Without any doubt, he is one of the principal visual artists of the turn of the century (19th -20th), his works, which are still on display at the Tate regale guests with a selection of paintings, drawings and watercolors on loan, from private and public collections from around the world, making it the most significant exhibit of the artist’s work since his death in 1940.
The exhibit, which is organized chronologically, begins with the period that marked the artist’s popularity during World War I. It was then that he developed his classic “magic squares,” abstract color mosaics that would later become a distinguishing characteristic of his pieces.
At the heart of the exhibit, pieces from his teaching years at the Bauhaus shine throughout the museum. During his time at Bauhaus, he created numerous abstract paintings, including the celebrated Afternoon Fire (1929).
Finally, the exhibit delves into his works created after 1930, when the Nazis dismissed him from his professorial duties and forced him into exile in Switzerland. All of his works were removed from German galleries for being considered “degenerate art.” This situation brought Klee to one of the most prolific moments of his life, which is brilliantly reflected throughout the exhibition.
Another interesting fact about the exhibition is that it showcases works that were grouped together using the same criteria and instructions left by the artist himself, allowing guests to enjoy multiple messages, sensations and meanings that the artist wanted to convey. Although he described his art as a spontaneous creative process of growth and natural evolution, this exhibition allows the viewer to appreciate the stringency of his work.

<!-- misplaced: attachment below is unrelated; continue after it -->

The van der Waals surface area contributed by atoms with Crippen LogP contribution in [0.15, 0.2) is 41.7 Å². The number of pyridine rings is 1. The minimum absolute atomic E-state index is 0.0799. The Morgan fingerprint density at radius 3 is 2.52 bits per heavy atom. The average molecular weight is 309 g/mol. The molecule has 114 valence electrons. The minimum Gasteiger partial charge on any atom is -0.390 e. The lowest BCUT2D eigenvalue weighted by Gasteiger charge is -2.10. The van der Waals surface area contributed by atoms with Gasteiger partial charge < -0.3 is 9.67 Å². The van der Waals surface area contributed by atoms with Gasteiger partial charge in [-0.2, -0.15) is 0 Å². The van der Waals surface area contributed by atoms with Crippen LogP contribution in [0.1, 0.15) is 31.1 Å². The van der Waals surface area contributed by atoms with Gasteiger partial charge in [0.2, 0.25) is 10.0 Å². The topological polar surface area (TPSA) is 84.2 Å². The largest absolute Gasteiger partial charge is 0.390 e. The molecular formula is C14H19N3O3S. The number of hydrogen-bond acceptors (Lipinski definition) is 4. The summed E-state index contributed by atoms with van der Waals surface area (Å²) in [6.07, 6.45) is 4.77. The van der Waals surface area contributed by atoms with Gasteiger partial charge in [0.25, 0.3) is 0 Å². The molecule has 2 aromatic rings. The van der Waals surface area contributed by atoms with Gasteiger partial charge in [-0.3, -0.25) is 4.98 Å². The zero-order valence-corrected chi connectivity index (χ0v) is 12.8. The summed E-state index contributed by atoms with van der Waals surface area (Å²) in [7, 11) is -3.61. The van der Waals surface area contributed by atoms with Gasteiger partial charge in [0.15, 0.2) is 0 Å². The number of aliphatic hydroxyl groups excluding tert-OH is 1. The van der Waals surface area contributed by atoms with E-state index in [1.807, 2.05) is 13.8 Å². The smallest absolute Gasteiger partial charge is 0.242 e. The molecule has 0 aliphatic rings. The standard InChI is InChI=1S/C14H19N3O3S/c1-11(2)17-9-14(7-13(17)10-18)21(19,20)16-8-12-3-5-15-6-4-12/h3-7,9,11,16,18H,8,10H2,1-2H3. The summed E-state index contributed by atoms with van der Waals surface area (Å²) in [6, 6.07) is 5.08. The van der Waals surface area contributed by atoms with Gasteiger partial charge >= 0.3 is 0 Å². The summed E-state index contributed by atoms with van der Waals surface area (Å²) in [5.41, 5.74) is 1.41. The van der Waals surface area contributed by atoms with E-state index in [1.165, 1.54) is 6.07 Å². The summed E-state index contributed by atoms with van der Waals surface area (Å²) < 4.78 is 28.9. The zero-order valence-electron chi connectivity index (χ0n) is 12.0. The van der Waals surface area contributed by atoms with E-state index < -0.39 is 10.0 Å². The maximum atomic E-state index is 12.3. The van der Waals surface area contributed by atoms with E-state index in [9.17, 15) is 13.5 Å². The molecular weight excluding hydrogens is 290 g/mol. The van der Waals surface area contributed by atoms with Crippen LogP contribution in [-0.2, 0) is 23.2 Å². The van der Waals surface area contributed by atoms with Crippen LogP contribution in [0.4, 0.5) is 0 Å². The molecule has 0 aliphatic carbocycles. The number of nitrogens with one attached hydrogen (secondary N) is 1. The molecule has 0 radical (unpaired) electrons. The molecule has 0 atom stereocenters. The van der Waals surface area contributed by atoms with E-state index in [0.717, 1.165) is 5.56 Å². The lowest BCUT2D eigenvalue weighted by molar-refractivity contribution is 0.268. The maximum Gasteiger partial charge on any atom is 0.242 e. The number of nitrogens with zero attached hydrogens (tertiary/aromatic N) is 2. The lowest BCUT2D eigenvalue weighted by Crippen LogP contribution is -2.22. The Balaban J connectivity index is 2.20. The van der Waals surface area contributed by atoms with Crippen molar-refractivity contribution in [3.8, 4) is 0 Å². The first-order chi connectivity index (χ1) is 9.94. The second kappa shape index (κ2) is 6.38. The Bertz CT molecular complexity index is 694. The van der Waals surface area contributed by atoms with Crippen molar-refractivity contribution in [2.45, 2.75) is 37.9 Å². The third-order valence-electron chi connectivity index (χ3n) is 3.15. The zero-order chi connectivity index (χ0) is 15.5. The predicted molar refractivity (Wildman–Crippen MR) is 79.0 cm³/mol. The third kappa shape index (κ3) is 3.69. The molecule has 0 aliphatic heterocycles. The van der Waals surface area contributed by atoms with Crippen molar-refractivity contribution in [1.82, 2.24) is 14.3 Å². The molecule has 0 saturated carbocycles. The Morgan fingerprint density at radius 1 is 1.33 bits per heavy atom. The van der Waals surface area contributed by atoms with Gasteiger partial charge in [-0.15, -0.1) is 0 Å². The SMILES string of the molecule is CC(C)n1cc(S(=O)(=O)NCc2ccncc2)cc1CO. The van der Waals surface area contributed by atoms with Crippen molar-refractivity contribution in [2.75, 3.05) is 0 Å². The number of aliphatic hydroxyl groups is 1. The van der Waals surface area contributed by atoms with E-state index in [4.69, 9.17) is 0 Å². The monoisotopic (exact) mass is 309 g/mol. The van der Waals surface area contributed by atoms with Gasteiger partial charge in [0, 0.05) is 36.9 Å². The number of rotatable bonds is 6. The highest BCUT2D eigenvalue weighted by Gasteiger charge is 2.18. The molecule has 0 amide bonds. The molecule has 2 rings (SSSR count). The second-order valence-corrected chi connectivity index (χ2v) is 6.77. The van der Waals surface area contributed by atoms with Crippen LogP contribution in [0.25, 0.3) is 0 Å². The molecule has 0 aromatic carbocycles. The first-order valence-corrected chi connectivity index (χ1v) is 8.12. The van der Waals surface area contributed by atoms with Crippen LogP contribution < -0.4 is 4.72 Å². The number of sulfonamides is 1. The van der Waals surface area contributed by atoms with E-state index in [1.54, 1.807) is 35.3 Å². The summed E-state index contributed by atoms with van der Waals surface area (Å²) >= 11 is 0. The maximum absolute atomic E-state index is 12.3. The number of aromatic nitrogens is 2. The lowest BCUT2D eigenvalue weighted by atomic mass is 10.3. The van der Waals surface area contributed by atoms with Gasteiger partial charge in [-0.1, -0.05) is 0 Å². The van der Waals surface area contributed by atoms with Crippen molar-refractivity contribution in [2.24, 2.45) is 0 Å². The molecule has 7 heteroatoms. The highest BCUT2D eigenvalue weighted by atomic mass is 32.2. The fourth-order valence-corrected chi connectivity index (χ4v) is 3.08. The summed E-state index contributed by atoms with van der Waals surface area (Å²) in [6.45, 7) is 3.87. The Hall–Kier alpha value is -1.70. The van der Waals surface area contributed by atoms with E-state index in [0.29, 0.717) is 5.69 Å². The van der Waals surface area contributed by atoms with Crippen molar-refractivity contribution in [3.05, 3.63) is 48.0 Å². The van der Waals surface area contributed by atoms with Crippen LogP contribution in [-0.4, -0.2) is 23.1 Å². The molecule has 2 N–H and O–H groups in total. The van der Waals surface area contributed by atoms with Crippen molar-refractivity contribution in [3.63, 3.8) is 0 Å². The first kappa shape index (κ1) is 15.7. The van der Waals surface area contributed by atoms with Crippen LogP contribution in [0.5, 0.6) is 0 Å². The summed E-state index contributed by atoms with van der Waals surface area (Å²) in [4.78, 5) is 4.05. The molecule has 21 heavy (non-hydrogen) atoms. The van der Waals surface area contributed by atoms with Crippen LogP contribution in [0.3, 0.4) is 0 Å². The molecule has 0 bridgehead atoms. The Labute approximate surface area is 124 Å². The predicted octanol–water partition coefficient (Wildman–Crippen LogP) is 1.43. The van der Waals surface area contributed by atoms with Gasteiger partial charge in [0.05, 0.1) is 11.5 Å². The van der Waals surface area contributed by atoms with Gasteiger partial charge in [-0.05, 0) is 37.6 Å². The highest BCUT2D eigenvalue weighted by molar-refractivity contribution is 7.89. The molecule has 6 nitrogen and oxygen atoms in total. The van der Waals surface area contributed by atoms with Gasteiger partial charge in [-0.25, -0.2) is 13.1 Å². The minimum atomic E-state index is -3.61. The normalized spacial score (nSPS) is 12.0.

The EY exhibition at London’s Tate Gallery is certainly a unique opportunity for the contemporary audience to view a broad sample of the artist’s work in one gallery and is a great precursor to his latest exhibition “Paul Klee: The Berggruen Collection from The Metropolitan Museum of Art,” being showcased at the National Gallery of Canada from November 16, 2018 to March 17, 2019.
Klee’s meticulous yet whimsical approach to art-making in which color, expressiveness and poetry, is highlighted in this recent exhibition of 75 drawings, along with watercolors and paintings from the prestigious Berggruen Klee Collection at The Metropolitan Museum of Art, the largest collection of works by Paul Klee in North America, according the the gallery’s website.
This selection spans the artist’s entire career — from childhood, through his most prolific period as a teacher at the celebrated Bauhaus, to his death in 1940.
Learn more about this amazing artist and his works here and help wish Paul Klee a happy birthday by appreciating his art at these prestigious art institutions. ■